Editor’s Log: The Silence Of The Gulls - The Fisherman

Editor’s Log: The Silence Of The Gulls

The wind lays down just as the sun kisses the horizon, and the cackle of laughing gulls fills the neighborhood with a symphony of squawk.  At 7 p.m. sharp I head to the local dock with the other local wharf rats and find red cinderworms flitting and darting near the surface in the orange glow of the sunset.  Within a half-hour, the telltale “slurps” and surface rolls begin – sometimes perch, mostly stripers – as predators push into the shallows to pile on these spawning critters.

Over the years I’ve been frustrated by this bite so many times, throwing everything in my bag without a take.  It’s maddening when fish are rolling at your feet, or when you hear those boulder splashes in the dark, and yet every cast goes untouched.  A few years ago my neighbor Bob showed me his trick using a standard red/white bobber, a short length of leader with baitholder hook and a small, cut piece of worm by Creme Lures.  The bobber allows short casts and keeps the half- to 1-inch piece of rubber worm high in the water column; I’ve since taken to through-wiring a standard wine cork with a barrel at each end.

With tens of thousands of worms undulating near the surface, having my bait stand out against the rest is a challenge; but getting a taker amidst the loud chortle of the birds in the orange sky may be the best adrenaline rush in striper fishing, despite their often diminutive size.  While my local creek turns on mostly around the April full moon, other estuaries may see different cinderworm events like this throughout the spring and summer moons.  Should you stumble into one I highly recommend the “popping cork” presentation (or the fly rod and floating line); vary your retrieve, from slow and steady to a slight pop; or let the wind carry your floated offering and impart the occasional twitch.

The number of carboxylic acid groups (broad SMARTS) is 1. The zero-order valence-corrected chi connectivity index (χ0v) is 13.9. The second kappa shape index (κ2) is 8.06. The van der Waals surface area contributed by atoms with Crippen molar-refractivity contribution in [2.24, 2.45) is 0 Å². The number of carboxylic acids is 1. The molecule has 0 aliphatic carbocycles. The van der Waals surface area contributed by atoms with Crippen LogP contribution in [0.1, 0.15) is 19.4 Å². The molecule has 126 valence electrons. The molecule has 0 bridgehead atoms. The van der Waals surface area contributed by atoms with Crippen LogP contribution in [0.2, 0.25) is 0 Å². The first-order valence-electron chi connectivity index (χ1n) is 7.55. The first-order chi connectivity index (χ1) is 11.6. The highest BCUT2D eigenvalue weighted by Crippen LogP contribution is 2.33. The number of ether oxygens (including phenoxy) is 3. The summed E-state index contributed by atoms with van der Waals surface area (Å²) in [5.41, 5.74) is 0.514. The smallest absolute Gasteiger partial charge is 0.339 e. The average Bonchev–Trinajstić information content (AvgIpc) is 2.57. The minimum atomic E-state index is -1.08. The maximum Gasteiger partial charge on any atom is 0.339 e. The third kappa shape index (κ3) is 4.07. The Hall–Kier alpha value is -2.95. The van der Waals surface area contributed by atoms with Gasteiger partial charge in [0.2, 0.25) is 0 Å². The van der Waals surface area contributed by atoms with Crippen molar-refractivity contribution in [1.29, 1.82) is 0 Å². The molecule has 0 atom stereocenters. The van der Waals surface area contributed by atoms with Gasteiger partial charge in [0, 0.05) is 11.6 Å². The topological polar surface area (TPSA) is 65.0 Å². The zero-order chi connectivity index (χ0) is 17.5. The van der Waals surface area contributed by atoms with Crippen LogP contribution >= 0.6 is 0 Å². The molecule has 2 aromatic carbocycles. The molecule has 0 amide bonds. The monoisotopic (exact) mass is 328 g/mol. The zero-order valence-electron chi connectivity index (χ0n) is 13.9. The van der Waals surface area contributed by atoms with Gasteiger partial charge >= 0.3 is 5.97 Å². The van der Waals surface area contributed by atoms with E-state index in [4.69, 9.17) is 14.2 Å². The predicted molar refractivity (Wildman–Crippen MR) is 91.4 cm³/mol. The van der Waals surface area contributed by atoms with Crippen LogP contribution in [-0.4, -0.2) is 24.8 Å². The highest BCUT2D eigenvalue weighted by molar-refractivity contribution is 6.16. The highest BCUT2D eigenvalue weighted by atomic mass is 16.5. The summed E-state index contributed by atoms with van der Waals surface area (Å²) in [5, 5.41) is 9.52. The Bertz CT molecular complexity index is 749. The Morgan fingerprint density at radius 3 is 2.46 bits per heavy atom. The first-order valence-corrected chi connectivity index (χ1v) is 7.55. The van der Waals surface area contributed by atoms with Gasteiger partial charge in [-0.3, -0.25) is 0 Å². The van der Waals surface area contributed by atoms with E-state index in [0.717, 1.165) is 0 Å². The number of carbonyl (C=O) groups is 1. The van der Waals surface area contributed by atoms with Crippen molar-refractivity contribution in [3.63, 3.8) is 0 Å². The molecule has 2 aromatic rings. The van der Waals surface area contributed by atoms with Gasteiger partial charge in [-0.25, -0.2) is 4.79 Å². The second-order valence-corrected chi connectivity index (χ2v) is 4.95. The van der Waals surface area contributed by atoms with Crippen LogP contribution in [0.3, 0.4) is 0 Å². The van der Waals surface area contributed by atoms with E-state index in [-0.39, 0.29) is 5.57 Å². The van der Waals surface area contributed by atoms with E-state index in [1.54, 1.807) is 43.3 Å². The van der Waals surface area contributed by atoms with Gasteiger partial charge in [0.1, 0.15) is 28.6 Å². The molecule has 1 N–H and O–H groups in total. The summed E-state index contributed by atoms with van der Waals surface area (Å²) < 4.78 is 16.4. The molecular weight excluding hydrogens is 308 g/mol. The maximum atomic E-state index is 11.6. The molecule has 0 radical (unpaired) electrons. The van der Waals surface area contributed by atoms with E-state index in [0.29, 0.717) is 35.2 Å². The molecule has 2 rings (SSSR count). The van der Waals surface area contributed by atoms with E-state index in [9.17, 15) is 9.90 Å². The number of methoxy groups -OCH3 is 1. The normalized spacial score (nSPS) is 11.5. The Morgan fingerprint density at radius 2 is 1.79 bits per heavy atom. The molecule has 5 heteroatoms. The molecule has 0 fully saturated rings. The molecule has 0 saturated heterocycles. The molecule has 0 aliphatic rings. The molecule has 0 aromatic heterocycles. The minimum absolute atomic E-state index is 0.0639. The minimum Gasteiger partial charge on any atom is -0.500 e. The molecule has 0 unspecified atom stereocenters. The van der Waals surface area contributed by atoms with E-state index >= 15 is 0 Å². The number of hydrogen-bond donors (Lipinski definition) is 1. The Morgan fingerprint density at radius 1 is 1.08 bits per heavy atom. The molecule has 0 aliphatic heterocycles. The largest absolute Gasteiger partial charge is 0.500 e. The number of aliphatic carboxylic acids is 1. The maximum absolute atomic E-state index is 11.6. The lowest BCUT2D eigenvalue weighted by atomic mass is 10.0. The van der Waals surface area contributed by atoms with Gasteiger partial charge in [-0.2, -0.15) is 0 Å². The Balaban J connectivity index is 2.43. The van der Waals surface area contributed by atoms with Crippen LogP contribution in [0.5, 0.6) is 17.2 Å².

This season marks 34 years since I caught my first targeted striper at the Jersey Shore on a live eel, having been taught how by Pat Hoagland from Bruce & Pat’s in Surf City (now Surf City Bait & Tackle).  That was the fish that launched an obsession, as I soon to turned to clams, then plugs, dragging spoons behind boats, bouncing bucktails along jetties, and drifting all matter of baits and lures in hopes of a score.  The one constant in all of these years of chasing stripers is that I’ve never gotten bored; every striper, of every size, is still a blessing to this day.  I guess because I grew up in the 70s and 80s during the lean years, I giggle and squawk like a laughing gull with every striped bass I catch now because it wasn’t the same back then, when I was a kid.

There’s so much we don’t know about striped bass, and like learning a new hack or getting a strike on a new lure, there’s an excitement in the striper education.  This Thursday, several hundred registered anglers will fish the Raritan Bay for StriperQuest ’24, a collaboration with the folks from Gray Fishtag Research through our Northeast Striped Bass Study.  Several boats will deploy high-tech satellite tags to monitor the travels of striped bass over several months, though most participants – roughly 30 boats at last check – will compete in the largest single day of striped bass tagging anywhere.  Our goal is to generate more striper data in hopes that perhaps it can be utilized by folks (biologists, researchers and fisheries managers) who are always looking to learn more about this amazing fishery.

Our next full moon comes May 23; if you see me at StriperQuest and I’ve got a glazed, lunatic stare, I’m probably just listening for the cackle of the gulls heading into the next moon.


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